Finally, I think it important to remember that Pope John XXIII did not call the Council with any expectation that it should or would make significant changes within the Church. He and others at the time though the Church at the height of its power, ready to go out through that open window triumphantly into the world. He had no expectation that, instead, the world would come in through the window to overwhelm the Church.

    As Tina suggests, it is clear to us in hindsight that the early 1960s was the worst time imaginable to open the window, but nobody then was able to look just a few years into the future and see the chaos that was coming.

  116. Maltese says:

    Robtbrown: he hadn’t intended the…integration of Protestant elements in the mass I think the evidence is to the contrary on that one my friend.r

    In an article titled “The Attractiveness of the Tridentine Mass,” Cardinal Alfonso Stickler discusses the protestantizing of the Mass and mentions that Jean Guitton, a friend of Paul VI, said his purpose was to “assimilate as much as possible of the new Catholic liturgy to Protestant worship” (Latin Mass Magazine, Summer 1995). Then, to directly quote Mr. Guitton in Christian Order, October 1994:

    “The intention of Pope Paul VI with regard to what is commonly called the Mass, was to reform the Catholic Liturgy in such a way that it should almost coincide with the Protestant liturgy. … There was with Pope Paul VI an ecumenical intention to remove, or at least to correct, or at least to relax, what was too Catholic in the traditional sense, in the Mass and, I repeat, to get the Catholic Mass closer to the Calvinist [service]…”

    You know, I see people bending-over backwards defending Paul VI as if he was an innocent Pope caught-up in the maelstrom enveloping the Church; a sort of unwitting bystander who was wont to weep and whimper, but otherwise made nice speeches about the Church, and, after all, gave us one really good encyclical. I think the truth is more nuanced. Pope Paul VI could be viciously strict–with those who stood for tradition. Remember HE set up the concilium and called for novus ordo’s unbridled suppression by supplanting a rite 2,000 years in the making. No one forced his hand on that one.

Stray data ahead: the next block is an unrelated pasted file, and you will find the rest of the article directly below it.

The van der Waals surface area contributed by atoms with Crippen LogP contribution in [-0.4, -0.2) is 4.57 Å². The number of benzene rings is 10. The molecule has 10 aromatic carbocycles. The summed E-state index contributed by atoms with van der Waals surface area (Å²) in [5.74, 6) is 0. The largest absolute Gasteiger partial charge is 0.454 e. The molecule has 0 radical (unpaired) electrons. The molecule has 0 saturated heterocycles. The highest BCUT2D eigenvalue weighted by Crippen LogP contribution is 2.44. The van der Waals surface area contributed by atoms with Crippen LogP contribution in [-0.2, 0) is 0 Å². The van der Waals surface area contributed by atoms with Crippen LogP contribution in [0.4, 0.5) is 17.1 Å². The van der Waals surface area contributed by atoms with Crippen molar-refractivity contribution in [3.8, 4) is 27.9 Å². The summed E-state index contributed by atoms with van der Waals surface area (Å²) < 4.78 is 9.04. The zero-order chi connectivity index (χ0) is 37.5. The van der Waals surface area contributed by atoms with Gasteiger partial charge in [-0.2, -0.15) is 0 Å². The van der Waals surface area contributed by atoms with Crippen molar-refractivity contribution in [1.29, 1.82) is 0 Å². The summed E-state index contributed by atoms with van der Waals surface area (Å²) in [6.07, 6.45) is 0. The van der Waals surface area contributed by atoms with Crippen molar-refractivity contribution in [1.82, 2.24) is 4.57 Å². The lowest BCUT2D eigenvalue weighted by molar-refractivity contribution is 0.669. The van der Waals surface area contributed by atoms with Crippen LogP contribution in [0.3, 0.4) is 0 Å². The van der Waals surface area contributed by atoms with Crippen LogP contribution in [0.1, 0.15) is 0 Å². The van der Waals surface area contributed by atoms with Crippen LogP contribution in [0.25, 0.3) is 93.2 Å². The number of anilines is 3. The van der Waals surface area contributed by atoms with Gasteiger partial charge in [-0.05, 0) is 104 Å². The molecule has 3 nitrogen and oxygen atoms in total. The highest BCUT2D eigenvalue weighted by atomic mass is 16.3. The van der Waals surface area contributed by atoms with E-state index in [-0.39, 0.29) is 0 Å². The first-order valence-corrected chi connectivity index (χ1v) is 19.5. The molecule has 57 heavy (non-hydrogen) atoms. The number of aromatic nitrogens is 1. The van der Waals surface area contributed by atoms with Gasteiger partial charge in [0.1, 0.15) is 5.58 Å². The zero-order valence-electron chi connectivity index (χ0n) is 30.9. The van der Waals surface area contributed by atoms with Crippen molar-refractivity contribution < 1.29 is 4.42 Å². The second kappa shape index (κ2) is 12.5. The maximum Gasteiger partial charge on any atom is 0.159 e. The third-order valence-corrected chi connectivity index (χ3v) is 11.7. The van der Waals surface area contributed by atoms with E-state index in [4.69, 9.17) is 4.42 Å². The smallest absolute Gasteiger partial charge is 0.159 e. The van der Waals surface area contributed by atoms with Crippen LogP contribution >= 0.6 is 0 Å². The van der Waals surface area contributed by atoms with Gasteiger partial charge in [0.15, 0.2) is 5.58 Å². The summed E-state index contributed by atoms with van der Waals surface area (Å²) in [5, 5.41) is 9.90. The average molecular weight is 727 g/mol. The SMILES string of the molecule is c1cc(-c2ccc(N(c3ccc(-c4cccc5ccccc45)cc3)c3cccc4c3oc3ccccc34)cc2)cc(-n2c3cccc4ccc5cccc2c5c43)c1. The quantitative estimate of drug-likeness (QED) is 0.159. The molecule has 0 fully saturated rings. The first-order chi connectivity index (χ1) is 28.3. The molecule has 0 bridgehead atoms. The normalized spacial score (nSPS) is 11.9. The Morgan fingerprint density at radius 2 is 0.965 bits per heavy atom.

117. doanli says:

    Will anyone recommend some good books about this pope?

    This is too intriguing.

    And seems tragic for the Church.

  118. HighMass says:

    Maltese is correct!

  119. Matthias says:

    Tina in Ashburn,

    Yesterday, I read what I believe was your first post and just wanted to clarify that Christ, as the Second Person of the Blessed Trinity, also sends the Spirit, together with the Father.

    Nicene Creed: “And in the Holy Spirit…who proceeds from the Father and the Son (Filioque).”

    St. John 16:7 “But I tell you the truth: it is expedient to you that I go. For if I go not, the Paraclete will not come to you: but if I go, I will send him to you.”



  120. Henry: “(It will come as a surprise to many to find that Pius XII then thought reform of the liturgy was not only desirable but necessary, in response to a world-wide liturgical reform movement that few pew-sitters were aware of.)”

    Well, I’m well aware of this fact. However, you are assuming that everyone is and ought to be on board with the 20th Century Liturgical Movement. I for one, am not. There is plenty of evidence indicating that the whole movement, from Dom Lambert Beauduin on was a corrosive Modernist movement in the Church and contravened in principle authentic Christian and biblical worship. It’s obvious that the dangers inherent in the Movement weren’t fully realized during the Pontificate of Pius XII. Indeed, the dangers of the Movement are only now coming light in hindsight.

    Henry: “It is sometimes suggested that the Council pretty much rubber-stamped Bugnini’s schema, but this is far from true.”